Bacterial endocarditis continues to cause high morbidity and mortality and often occurs in the setting of structural abnormalities of the cardiovascular system. Alterations of the normal heart valvular function increase the risk for that valve to become the site of a bacterial nidus. Patients with valve replacement, rheumatic valvular disease, or congenital heart malformations are among those at highest risk. Many medical, surgical, and dental procedures result in significant short-term bacteremia that places such patients at risk for infecting their heart valves. It is not a new concept that an antimicrobial agent present in the blood during the time a procedure-induced bacteremia occurs might prevent infective endocarditis. The American Heart Association (AHA), Dallas, Tex, issued its guidelines for prevention in 1965 with revisions in 1972, 1977, and 1984.13 The most recent revision of these recommendations appeared December 12, 1990, in the Journal of the American Medical Association.4 The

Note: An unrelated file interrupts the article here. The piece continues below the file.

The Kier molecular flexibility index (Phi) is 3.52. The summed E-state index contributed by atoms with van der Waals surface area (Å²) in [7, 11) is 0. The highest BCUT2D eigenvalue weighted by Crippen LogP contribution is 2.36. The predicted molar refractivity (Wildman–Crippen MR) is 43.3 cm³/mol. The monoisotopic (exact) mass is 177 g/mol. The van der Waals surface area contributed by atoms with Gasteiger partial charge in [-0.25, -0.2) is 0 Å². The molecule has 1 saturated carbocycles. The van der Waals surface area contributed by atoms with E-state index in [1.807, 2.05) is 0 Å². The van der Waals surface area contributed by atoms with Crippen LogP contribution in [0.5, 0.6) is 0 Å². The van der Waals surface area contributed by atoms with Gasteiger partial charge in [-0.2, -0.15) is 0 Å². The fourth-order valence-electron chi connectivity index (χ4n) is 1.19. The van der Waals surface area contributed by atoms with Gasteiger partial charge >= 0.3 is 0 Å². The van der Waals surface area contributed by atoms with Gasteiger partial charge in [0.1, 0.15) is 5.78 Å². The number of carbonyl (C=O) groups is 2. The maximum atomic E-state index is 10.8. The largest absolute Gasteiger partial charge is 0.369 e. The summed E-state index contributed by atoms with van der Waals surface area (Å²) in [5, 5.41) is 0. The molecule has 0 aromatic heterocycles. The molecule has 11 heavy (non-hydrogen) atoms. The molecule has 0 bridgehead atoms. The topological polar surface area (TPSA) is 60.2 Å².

PETERSEN EA. Prevention of Bacterial Endocarditis. Arch Intern Med. 1990;150(12):2447–2448. doi:10.1001/archinte.1990.00390230007001
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